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Rajshri Jayaraman
ESMT Berlin & University of Toronto
Bisma Khan
University of Toronto
Working Paper
JEL Codes:
J12, J16, J22, O12, Z13
● Does co-residence with parents-in-law reduce women's employment in India?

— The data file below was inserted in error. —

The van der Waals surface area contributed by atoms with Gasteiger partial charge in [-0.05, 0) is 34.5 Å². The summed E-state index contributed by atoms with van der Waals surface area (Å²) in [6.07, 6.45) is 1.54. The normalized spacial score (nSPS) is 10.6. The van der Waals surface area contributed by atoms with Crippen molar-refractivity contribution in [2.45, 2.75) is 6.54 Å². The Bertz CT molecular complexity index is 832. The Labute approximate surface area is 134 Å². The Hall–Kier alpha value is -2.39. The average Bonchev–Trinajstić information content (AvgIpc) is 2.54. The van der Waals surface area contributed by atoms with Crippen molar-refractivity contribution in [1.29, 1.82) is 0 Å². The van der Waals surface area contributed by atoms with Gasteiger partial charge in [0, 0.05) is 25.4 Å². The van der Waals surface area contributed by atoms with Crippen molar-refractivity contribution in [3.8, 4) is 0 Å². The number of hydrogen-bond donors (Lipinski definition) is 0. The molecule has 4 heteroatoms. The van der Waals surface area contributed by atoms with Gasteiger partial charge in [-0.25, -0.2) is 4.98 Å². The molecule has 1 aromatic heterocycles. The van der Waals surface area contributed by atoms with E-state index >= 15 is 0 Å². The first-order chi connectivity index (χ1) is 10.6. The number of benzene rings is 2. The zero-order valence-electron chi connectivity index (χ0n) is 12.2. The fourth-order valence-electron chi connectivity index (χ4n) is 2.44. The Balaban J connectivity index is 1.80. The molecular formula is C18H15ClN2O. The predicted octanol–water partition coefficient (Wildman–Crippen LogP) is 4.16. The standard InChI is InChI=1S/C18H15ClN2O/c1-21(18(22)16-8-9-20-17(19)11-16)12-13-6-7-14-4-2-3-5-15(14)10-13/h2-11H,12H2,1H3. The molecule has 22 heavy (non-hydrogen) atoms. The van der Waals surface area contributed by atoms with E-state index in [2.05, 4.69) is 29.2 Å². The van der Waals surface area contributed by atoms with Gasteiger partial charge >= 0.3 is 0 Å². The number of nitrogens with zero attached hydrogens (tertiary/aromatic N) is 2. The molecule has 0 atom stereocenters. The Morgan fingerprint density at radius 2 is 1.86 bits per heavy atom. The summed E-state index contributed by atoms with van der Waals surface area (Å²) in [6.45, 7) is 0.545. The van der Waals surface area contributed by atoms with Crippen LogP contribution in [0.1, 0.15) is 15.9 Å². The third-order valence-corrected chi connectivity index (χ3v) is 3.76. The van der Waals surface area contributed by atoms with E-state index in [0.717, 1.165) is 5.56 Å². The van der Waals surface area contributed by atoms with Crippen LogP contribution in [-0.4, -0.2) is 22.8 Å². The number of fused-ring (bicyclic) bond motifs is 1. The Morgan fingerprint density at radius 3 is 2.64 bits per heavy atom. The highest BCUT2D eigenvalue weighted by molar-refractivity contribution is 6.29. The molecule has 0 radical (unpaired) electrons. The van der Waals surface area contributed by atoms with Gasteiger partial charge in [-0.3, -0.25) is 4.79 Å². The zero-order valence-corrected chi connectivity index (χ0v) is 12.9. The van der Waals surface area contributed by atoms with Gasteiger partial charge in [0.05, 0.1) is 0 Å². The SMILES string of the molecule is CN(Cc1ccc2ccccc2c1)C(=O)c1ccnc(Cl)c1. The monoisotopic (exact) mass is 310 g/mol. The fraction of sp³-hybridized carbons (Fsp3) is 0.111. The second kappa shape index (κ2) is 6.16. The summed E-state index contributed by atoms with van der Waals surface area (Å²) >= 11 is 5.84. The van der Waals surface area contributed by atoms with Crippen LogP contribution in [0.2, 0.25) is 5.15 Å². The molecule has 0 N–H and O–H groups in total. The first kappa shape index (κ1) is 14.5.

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We examine the effect of co-residence with fathers- and mothers-in-law on womens employment in India. Instrumental variable fixed effects estimates applied to two different panel household datasets indicate that co-residence with a father-in-law reduces married womens employment by 11-13%, while co-residence with a mother-in-law has no effect on their employment. Difference-in-difference estimates corroborate this finding by showing that married womens employment increases following the death of a co-residing father-in-law, but is unchanged upon the death of a co-residing mother-in-law. An investigation of potential mechanisms reveals no strong evidence of a negative income effect; some evidence of increased time spent on domestic responsibilities; and a consistent pattern of women having less agency, with major decision-making authority vested in co-residing parents-in-law instead. This is consistent with gender norms and norms of filial piety combining to constrain womens employment.

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